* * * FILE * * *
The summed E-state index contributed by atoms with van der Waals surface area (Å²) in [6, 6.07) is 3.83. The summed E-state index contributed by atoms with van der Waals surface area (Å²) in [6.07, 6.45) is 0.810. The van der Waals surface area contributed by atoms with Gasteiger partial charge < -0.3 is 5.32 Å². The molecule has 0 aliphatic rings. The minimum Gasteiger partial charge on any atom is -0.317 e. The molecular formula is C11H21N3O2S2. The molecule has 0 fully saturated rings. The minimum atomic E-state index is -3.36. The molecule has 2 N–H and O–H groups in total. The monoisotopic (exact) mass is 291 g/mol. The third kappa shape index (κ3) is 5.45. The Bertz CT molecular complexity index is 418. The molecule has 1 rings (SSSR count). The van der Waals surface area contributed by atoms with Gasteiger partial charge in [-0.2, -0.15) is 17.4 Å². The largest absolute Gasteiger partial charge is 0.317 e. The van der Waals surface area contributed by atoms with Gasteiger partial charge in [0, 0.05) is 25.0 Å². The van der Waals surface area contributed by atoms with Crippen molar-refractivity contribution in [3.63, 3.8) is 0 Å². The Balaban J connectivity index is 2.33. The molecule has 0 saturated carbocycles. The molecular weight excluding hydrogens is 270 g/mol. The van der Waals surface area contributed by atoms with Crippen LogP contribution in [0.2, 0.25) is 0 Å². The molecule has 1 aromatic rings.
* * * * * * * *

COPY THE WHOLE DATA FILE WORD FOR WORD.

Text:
The summed E-state index contributed by atoms with van der Waals surface area (Å²) in [6, 6.07) is 3.83. The summed E-state index contributed by atoms with van der Waals surface area (Å²) in [6.07, 6.45) is 0.810. The van der Waals surface area contributed by atoms with Gasteiger partial charge < -0.3 is 5.32 Å². The molecule has 0 aliphatic rings. The minimum Gasteiger partial charge on any atom is -0.317 e. The molecular formula is C11H21N3O2S2. The molecule has 0 fully saturated rings. The minimum atomic E-state index is -3.36. The molecule has 2 N–H and O–H groups in total. The monoisotopic (exact) mass is 291 g/mol. The third kappa shape index (κ3) is 5.45. The Bertz CT molecular complexity index is 418. The molecule has 1 rings (SSSR count). The van der Waals surface area contributed by atoms with Gasteiger partial charge in [-0.2, -0.15) is 17.4 Å². The largest absolute Gasteiger partial charge is 0.317 e. The van der Waals surface area contributed by atoms with Gasteiger partial charge in [0, 0.05) is 25.0 Å². The van der Waals surface area contributed by atoms with Crippen molar-refractivity contribution in [3.63, 3.8) is 0 Å². The Balaban J connectivity index is 2.33. The molecule has 0 saturated carbocycles. The molecular weight excluding hydrogens is 270 g/mol. The van der Waals surface area contributed by atoms with Crippen LogP contribution in [0.2, 0.25) is 0 Å². The molecule has 1 aromatic rings.